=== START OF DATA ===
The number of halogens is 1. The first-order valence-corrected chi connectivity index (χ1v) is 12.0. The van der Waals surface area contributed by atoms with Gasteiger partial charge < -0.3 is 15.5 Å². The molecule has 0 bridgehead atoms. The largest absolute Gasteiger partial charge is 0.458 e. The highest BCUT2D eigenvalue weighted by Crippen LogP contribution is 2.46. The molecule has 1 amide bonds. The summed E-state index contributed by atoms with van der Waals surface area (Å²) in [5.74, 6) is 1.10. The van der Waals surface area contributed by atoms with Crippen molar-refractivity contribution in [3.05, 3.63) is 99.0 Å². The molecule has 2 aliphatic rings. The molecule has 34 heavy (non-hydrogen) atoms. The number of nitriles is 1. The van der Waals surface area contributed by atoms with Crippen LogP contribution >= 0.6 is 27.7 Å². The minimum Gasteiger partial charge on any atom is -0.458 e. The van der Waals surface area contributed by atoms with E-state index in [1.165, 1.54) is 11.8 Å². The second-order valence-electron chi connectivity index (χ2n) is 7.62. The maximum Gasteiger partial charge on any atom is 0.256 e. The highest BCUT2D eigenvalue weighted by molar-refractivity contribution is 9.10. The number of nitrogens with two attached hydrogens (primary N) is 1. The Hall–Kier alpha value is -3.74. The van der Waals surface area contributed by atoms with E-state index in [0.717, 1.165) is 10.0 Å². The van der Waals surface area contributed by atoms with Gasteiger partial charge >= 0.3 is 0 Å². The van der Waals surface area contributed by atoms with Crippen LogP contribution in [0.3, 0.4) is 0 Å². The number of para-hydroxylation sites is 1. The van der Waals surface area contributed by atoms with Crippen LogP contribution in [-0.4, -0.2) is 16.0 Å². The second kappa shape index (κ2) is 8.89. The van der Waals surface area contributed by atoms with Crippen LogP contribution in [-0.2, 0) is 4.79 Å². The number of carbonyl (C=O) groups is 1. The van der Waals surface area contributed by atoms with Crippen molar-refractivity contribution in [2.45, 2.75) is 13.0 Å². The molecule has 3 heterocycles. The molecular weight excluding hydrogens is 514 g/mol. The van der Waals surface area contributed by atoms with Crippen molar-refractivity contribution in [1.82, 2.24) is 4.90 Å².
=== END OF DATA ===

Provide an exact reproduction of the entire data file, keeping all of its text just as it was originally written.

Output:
The number of halogens is 1. The first-order valence-corrected chi connectivity index (χ1v) is 12.0. The van der Waals surface area contributed by atoms with Gasteiger partial charge < -0.3 is 15.5 Å². The molecule has 0 bridgehead atoms. The largest absolute Gasteiger partial charge is 0.458 e. The highest BCUT2D eigenvalue weighted by Crippen LogP contribution is 2.46. The molecule has 1 amide bonds. The summed E-state index contributed by atoms with van der Waals surface area (Å²) in [5.74, 6) is 1.10. The van der Waals surface area contributed by atoms with Crippen molar-refractivity contribution in [3.05, 3.63) is 99.0 Å². The molecule has 2 aliphatic rings. The molecule has 34 heavy (non-hydrogen) atoms. The number of nitriles is 1. The van der Waals surface area contributed by atoms with Crippen LogP contribution >= 0.6 is 27.7 Å². The minimum Gasteiger partial charge on any atom is -0.458 e. The van der Waals surface area contributed by atoms with E-state index in [1.165, 1.54) is 11.8 Å². The second-order valence-electron chi connectivity index (χ2n) is 7.62. The maximum Gasteiger partial charge on any atom is 0.256 e. The highest BCUT2D eigenvalue weighted by molar-refractivity contribution is 9.10. The number of nitrogens with two attached hydrogens (primary N) is 1. The Hall–Kier alpha value is -3.74. The van der Waals surface area contributed by atoms with E-state index in [0.717, 1.165) is 10.0 Å². The van der Waals surface area contributed by atoms with Gasteiger partial charge >= 0.3 is 0 Å². The van der Waals surface area contributed by atoms with Crippen LogP contribution in [0.3, 0.4) is 0 Å². The number of para-hydroxylation sites is 1. The van der Waals surface area contributed by atoms with Crippen LogP contribution in [-0.4, -0.2) is 16.0 Å². The second kappa shape index (κ2) is 8.89. The van der Waals surface area contributed by atoms with Crippen LogP contribution in [-0.2, 0) is 4.79 Å². The number of carbonyl (C=O) groups is 1. The van der Waals surface area contributed by atoms with Crippen molar-refractivity contribution in [2.45, 2.75) is 13.0 Å². The molecule has 3 heterocycles. The molecular weight excluding hydrogens is 514 g/mol. The van der Waals surface area contributed by atoms with Crippen molar-refractivity contribution in [1.82, 2.24) is 4.90 Å².